This “mixed matrix membrane” concept is described in publications such as U.S. Pat. Nos. 6,503,295; 6,562,110; and 6,508,860 and U.S. Patent Publication Nos. 2002/0056369 and 2002/0053284—using porous, molecular-sieving entities to enhance separation performance. The so-called “mixed matrix effect” relies on the principle that inclusion of highly size- and shape-selective molecular sieves (such as zeolites or carbon molecular sieves) having pore dimensions that can discriminate penetrants within a polymeric matrix may substantially improve the overall selectivity of the hybrid membrane. Such enhanced selectivity may be much higher than the selectivity achievable using the neat polymer as a membrane alone.
A significant problem with using such mixed matrix membranes is the selectivity-productivity trade-off of membranes. This trade-off is encountered when optimizing membranes for maximum selectivity and maximum productivity. Generally, these two properties operate counter to each other. In other words, higher selectivity membranes generally have lower productivities while lower selectivity membranes generally offer higher productivities.
Ideally, a mixed matrix membrane will have a high permeability. This will allow membranes with a minimal amount of surface area to treat to separate a large volume of mixed gases. Economically, a more expensive polymer and/or porous particle can be used in a smaller size membrane as compared to a much larger membrane made of less expensive neat polymer or made using less expensive polymer/sieve particles which are significantly less productive. Still, the membrane should not suffer a significant loss in selectivity relative to using a membrane made of only the neat polymer.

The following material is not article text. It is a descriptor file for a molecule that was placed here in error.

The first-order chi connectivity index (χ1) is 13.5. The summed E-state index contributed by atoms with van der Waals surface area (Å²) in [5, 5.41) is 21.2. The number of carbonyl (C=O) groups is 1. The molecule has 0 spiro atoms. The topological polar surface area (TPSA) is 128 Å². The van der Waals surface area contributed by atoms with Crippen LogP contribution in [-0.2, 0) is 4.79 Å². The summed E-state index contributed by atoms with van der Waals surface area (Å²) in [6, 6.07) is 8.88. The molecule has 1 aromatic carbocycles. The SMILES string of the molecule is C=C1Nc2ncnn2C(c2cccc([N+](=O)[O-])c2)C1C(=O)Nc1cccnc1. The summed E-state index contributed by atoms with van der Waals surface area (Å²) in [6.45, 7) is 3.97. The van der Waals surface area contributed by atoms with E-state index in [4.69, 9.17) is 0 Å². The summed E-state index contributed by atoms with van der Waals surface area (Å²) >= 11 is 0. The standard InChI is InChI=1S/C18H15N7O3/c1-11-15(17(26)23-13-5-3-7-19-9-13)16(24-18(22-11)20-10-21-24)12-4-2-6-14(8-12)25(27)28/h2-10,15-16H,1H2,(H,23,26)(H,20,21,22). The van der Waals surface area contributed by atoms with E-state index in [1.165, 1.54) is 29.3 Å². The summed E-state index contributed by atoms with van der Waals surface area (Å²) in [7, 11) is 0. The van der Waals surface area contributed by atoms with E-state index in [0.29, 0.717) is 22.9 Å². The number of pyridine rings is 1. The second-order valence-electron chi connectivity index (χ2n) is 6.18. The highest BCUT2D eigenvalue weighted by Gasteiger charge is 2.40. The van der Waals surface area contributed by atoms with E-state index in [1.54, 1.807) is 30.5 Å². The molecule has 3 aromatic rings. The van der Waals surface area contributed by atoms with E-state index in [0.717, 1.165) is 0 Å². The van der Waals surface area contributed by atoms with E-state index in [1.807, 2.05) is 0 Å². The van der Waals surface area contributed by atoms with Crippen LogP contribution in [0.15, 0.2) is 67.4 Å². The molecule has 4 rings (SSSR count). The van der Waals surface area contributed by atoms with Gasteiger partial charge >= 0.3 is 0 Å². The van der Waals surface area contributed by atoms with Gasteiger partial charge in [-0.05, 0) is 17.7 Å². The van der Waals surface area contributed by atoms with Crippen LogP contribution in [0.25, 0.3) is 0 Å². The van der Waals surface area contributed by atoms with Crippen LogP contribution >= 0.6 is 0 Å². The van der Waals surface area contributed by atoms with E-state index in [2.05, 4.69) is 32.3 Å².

The present invention addresses shortcomings in previous mixed matrix membranes which have sacrificed membrane productivity (permeability) in order to achieve higher levels of selectively.
The present invention includes a mixed matrix membrane for separating fluids components from a feedstream containing a mixture of gaseous components. The membrane comprises a continuous phase polymer with inorganic porous particles interspersed therein. The polymer, when in the form of a membrane made of the neat polymer, has a CO2/CH4 selectivity of at least 20. The porous particles, preferably molecular sieves, have a mesoporosity of at least 0.1 cc STP/g or even at least 0.15 cc STP/g. The permeability of this mixed matrix membrane is increased by at least 30% with any decrease in selectivity being no more than 10% relative to a membrane made of the neat polymer. In some instances both the permeability and the selectivity may be enhanced. Also, in some cases, the permeability is increased by more than 50% with any decrease in selectivity being no more than 10% relative to a membrane made of the neat polymer. Preferably, the loading of the molecular sieves in the membrane is between 10-40% by weight. The molecular sieves may be small pore molecular sieves. Preferred examples of molecular sieves are CVX-7 and SSZ-13, which of course, have the required level of relatively high mesoporosity.